A tribute to Swedish cultural icons

The new design of the future Swedish bank notes was revealed last month. They will feature national cultural icons from the 20th century which are being linked to different geographical parts of Sweden.

The chosen personas has all passed away, but they are still surprisingly contemporary. Many of them are also famous for their eccentric personalities, for instance Astrid Lindgren, Ingmar Bergman and Greta Garbo.

Astrid Lindgren was a patron of all children – she encouraged kids to be brave and independent, and to not allow themselves to be treated as imbeciles just because of their age. If you find a stubborn Swede who enjoys adventure and making everything mundane into a game, then you have found one of Astrid’s offspring. They may have inherited these traits from her childrens’ books characters, the most well-known being Pippi Longstocking.

Ingmar Bergman’s work, on the other hand, is often been described as ‘serious‘ and ‘difficult‘. His films are mainly based around complex and troubled characters and deals with existential subjects of mortality, sexuality and religion. He has had major international influence on some of the worlds most important film directors, including Woody Allan, Andrei Tarkovsky and Martin Scorsese. He is praised for his experimental, intimate and stark style and has said; ‘I want audiences to feel, to sense my films. This to me is much more important than their understanding them‘.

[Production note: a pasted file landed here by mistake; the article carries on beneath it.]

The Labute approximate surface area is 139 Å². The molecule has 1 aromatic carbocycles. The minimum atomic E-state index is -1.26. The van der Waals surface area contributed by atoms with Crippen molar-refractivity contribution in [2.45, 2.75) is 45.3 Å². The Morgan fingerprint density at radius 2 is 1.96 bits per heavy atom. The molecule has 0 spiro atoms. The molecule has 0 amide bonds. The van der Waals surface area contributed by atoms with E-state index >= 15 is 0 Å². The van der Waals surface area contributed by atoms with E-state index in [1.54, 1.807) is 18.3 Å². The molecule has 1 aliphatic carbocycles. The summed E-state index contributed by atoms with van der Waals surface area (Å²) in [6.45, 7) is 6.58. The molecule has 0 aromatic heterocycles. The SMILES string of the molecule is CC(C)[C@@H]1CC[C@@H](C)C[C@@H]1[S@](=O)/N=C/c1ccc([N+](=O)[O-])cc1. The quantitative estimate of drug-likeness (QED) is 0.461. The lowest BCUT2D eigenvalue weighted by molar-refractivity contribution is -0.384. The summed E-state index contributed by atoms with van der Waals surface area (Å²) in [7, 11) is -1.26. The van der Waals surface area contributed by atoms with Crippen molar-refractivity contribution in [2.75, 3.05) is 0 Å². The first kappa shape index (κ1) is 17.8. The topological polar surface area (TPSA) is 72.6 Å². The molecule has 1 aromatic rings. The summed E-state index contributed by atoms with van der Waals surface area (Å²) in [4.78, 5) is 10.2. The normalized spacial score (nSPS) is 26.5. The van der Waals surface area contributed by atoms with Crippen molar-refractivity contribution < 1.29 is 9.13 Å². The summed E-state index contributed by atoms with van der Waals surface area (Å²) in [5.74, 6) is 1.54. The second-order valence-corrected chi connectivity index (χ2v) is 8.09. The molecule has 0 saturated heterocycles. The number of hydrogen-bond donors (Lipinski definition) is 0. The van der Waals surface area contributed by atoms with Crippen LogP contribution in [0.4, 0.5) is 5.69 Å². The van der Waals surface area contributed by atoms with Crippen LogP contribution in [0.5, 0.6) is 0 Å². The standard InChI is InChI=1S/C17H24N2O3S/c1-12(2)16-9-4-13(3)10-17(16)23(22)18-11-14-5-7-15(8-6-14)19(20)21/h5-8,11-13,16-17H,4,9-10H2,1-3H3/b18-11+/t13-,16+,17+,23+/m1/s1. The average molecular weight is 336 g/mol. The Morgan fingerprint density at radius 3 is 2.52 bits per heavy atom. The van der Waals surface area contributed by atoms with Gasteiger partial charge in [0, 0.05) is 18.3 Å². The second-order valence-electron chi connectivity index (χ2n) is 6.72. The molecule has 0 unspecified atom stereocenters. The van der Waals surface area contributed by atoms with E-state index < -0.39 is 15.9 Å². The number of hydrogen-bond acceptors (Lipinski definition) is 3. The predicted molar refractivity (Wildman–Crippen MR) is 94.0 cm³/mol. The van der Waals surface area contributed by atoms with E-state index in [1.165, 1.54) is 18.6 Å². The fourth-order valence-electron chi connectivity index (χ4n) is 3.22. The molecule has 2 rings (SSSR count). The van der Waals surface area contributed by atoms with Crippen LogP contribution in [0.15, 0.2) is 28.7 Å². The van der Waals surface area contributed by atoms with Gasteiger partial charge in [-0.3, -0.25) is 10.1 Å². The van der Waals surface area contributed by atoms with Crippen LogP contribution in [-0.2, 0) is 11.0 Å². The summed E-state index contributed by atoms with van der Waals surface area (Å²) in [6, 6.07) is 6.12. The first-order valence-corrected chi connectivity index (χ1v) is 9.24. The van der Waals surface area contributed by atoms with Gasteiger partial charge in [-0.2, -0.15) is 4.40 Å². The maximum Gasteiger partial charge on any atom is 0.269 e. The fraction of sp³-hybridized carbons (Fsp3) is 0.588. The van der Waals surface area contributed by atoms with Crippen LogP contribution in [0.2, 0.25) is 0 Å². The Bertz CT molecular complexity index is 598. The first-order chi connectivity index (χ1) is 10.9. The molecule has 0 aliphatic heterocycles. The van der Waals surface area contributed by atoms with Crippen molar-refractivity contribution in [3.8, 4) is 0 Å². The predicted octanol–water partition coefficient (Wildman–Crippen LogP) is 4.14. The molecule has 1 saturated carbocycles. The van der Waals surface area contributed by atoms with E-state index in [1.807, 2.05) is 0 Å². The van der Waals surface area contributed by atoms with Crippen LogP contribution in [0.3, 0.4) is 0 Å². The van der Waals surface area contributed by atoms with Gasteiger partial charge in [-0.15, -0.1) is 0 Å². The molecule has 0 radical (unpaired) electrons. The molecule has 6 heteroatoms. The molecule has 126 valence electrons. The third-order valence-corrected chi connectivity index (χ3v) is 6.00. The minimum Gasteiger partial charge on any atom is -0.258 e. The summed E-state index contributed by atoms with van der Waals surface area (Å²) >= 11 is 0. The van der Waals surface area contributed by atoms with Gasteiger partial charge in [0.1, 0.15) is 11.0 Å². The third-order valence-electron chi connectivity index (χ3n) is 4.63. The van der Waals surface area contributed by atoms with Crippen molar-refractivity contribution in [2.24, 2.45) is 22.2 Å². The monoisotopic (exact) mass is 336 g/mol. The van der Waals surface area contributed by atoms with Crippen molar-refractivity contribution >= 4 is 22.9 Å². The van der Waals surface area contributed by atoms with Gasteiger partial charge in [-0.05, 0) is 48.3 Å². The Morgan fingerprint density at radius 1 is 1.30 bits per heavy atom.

To be crude, Greta Garbo would have suited perfectly as a character in one of Bergman’s movies. She was an alluring and elusive star, both on- and off-screen. Famous for her talent of expressing deep emotions, she gained international recognition for roles in films such as Grand Hotel, Anna Karenina and Ninotchka. She fled stardom after her last movie failed and lived her last 50 years trying to avoid publicity. This resulted in a growing mysticism and she is now known as the star who wanted to be ‘left alone’ but never was.

To have cultural figures on the Swedish bank notes is nothing new. The old 20kr note used to feature Selma Lagerlof and the 50kr Jenny Lind. The difference is that they are now taking over the whole set, replacing the old kings Karl XI och Gustav Vasa. This is interesting as the current government in Sweden has been cutting down on the previous generous support to culture. A support that was very much part of building the same cultural heritage that is now being celebrated. It is also interesting because it helps establish the weakening role of the monarch, although the current king will stay on the coins.

The move of having more contemporary cultural icons on such a conservative medium as bank notes also questions the role history and tradition have in today‘s society. Is it a result of our difficulties to keep track on the present that makes us limit the past to a comfortable arm length? Or is it that we have realised that sometimes we can learn more from those things which are closer to hand? Whatever the reason may be, I am glad to know that the bank notes will enable Astrid, Ingmar and Garbo to stay in the Swedes daily life for a little bit longer.

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